China's foreign trade will continue to show strong resilience for the rest of the year, boosted by its fast-growing private sector, and diversified export and import channels with partners participating in the Belt and Road Initiative, business leaders said on Monday.
They made the remarks after the General Administration of Customs announced that the total value of Chinese imports and exports of goods rose 3.6 percent year-on-year to 20.13 trillion yuan ($2.82 trillion) in the first eight months of the year. Its trade surplus stood at 239.6 billion yuan last month, expanding 41.8 percent from a year earlier.
The global economic uncertainty caused by protectionism has pushed China to raise its trade activities with countries such as Germany, France, Russia, South Korea and Japan to further tap their cooperation potential in areas such as high-tech, innovation, agriculture, finance and digital economy, said Liu Yuan, a researcher at the Research Institute for Global Value Chains at the University of International Business and Economics.
The European Union remained China's largest trading partner during the period, with bilateral trade volume up 9.7 percent from a year earlier to 3.15 trillion yuan, followed by the Association of Southeast Asian Nations, up 11.7 percent to 2.74 trillion yuan, and the United States, down 9 percent to 2.42 trillion yuan.
China's trade with countries and regions participating in the Belt and Road Initiative totaled 5.83 trillion yuan for the January-August period, up 9.9 percent year-on-year, 6.3 percentage points higher than the overall pace, said the GAC, adding that the amount accounted for 29 percent of China's total trade volume.
In the meantime, the country's trade with Saudi Arabia, Poland and Uzbekistan jumped 36.3 percent, 22.2 percent and 23.6 percent year-on-year, respectively.
Tim Smith, the Asia-Pacific head of APM Terminals - the port and terminal operating arm of Denmark's Maersk Group, said with surging infrastructure development and job opportunities, the BRI is the future global economic growth engine, and that shipping port operators and logistics companies will benefit through cooperation and trade activities brought by the initiative.
Confronting downward pressure and headwinds from Sino-US trade frictions, the government vowed to take further steps to ensure the stability of employment, the financial sector, foreign trade, foreign investment, domestic investment and expectations, according to a statement released after a State Council executive meeting last week.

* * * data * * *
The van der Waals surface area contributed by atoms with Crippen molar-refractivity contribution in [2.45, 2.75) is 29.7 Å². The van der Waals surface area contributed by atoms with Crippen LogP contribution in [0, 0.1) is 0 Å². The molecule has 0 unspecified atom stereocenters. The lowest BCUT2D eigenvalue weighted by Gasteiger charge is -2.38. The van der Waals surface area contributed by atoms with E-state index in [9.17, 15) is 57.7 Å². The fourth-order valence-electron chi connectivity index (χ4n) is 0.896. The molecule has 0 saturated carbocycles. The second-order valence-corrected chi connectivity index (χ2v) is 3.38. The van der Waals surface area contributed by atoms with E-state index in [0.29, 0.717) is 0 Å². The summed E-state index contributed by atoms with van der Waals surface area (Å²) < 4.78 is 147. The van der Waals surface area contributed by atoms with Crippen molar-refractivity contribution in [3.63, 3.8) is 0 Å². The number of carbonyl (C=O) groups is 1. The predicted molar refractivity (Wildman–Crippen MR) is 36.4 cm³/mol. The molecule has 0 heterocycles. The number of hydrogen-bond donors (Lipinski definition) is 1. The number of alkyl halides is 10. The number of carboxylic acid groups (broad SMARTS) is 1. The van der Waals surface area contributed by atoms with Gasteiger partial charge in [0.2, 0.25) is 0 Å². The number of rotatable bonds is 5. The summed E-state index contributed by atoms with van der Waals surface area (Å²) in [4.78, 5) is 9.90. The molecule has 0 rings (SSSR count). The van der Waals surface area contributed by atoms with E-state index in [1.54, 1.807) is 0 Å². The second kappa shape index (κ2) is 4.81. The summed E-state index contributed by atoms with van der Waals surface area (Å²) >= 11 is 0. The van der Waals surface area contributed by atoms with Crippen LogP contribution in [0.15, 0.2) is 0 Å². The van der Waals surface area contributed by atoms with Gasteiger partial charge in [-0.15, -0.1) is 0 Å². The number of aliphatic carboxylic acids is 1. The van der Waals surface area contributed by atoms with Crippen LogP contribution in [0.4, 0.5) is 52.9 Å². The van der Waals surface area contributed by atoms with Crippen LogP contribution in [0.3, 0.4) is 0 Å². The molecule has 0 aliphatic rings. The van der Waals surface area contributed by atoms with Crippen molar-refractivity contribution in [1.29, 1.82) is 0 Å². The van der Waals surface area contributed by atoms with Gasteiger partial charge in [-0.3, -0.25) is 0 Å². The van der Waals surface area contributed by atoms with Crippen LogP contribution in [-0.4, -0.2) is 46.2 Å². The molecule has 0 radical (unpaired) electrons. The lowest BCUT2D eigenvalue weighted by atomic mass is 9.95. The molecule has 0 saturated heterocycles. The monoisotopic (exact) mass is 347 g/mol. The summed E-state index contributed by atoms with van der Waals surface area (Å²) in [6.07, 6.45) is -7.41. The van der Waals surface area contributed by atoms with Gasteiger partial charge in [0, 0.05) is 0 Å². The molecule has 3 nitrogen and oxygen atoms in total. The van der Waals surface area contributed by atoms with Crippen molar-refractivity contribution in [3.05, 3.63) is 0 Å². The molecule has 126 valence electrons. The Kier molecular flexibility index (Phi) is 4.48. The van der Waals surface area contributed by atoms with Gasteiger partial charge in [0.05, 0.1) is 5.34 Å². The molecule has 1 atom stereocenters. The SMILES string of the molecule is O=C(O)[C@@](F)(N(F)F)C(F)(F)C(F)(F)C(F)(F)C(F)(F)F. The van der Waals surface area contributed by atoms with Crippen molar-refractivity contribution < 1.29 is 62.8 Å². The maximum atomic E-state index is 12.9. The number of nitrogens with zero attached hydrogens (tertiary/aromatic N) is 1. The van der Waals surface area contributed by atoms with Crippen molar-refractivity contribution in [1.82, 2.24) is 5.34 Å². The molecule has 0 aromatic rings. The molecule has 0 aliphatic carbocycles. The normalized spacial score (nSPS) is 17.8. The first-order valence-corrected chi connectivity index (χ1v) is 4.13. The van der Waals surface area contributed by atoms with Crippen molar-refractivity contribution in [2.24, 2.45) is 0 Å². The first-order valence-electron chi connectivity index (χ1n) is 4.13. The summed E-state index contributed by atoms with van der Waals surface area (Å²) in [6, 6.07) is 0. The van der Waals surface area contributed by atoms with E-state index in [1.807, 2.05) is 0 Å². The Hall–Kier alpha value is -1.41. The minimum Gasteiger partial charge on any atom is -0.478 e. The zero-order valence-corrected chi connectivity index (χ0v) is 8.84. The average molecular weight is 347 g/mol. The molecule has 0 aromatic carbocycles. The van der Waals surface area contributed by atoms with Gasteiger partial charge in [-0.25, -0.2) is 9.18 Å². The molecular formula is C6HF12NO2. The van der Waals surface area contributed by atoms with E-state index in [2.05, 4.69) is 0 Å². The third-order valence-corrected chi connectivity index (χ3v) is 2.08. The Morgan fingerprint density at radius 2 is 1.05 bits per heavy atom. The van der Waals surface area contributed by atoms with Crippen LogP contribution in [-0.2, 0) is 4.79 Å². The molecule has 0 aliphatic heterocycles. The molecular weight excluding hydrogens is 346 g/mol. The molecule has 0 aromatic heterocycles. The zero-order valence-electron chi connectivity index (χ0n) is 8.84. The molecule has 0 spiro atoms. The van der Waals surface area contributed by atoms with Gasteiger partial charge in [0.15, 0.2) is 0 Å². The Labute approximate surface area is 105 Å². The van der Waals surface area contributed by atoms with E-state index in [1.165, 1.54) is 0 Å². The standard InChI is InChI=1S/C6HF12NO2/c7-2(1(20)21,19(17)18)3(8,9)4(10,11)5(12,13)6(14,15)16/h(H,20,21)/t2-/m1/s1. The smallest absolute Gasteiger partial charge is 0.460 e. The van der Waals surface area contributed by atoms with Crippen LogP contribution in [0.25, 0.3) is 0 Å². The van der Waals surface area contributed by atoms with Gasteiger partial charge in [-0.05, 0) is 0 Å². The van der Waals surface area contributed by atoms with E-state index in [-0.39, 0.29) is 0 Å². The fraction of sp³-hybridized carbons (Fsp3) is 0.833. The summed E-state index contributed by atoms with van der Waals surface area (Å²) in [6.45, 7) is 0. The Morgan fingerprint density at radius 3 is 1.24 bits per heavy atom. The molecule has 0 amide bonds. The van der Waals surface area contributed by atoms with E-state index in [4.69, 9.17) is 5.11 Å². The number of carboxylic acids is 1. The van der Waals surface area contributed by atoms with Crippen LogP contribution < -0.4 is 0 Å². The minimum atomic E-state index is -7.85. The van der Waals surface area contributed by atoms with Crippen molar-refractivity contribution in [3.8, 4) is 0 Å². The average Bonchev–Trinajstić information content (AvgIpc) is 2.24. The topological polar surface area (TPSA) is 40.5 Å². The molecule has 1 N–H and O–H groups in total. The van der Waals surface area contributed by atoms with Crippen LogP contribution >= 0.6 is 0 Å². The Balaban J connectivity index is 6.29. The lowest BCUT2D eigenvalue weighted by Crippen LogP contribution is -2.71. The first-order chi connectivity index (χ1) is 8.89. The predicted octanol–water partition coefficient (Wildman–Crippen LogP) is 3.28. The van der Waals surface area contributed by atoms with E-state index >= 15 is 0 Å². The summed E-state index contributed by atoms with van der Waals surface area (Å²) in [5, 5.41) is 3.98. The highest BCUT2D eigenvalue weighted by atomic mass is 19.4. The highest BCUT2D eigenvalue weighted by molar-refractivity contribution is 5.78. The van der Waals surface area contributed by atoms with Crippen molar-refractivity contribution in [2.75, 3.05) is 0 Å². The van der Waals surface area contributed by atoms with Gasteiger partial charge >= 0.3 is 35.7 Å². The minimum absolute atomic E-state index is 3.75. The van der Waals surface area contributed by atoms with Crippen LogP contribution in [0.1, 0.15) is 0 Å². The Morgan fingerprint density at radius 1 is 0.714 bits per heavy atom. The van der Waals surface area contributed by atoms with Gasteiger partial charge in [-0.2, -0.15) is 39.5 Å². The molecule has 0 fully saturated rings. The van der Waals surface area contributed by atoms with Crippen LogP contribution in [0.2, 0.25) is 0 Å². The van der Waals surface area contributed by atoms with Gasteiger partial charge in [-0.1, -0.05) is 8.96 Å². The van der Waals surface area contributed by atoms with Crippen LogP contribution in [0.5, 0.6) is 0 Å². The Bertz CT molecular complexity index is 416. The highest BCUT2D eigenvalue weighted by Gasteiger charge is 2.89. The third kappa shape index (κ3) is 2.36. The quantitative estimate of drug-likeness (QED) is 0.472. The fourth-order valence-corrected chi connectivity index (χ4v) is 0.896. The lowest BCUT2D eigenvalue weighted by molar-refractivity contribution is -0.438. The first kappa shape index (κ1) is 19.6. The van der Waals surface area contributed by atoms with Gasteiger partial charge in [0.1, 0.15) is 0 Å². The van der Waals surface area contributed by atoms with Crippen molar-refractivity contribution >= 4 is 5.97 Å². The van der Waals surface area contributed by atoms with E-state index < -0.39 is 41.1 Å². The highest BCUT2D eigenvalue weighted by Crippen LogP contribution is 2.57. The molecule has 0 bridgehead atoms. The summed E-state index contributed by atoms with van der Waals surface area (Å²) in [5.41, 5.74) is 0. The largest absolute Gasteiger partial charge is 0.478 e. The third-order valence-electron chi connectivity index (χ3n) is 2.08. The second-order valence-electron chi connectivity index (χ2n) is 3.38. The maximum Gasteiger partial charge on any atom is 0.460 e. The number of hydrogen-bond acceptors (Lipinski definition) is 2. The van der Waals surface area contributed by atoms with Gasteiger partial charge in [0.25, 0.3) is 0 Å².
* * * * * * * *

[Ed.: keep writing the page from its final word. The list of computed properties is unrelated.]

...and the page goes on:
Wu Xiangong, vice-president of China National Chemical Engineering Group Corp, said many BRI related economies' demand for upgrading existing infrastructure facilities and the accelerating pace of urbanization will not only boost China's exports to these markets, but also increase foreign companies' revenue growth across the world. It is a win-win situation.
"Many products shipped to overseas markets were made by multinational companies' factories in China," he said, adding that for global manufacturing business, China has a reliable labor force, and an advanced e-commerce based sales platforms and logistics network in comparison with other emerging markets.
Lothar Herrmann, president and CEO of Siemens China, said the German company has partnered with over 100 Chinese firms in both private and State-owned sectors to serve more than 100 markets across the world with its business network and industrial expertise, as well as its accumulated knowledge of the local customs and legal environment.
Apart from enlarging market channels related to the BRI, the imports and exports of private companies soared 11.2 percent year-on-year to 8.49 trillion yuan between January and August, accounting for 42.2 percent of the total value of China's foreign trade, about 7.6 percentage points higher than the overall growth rate of China's foreign trade in the same period, according to the GAC data.
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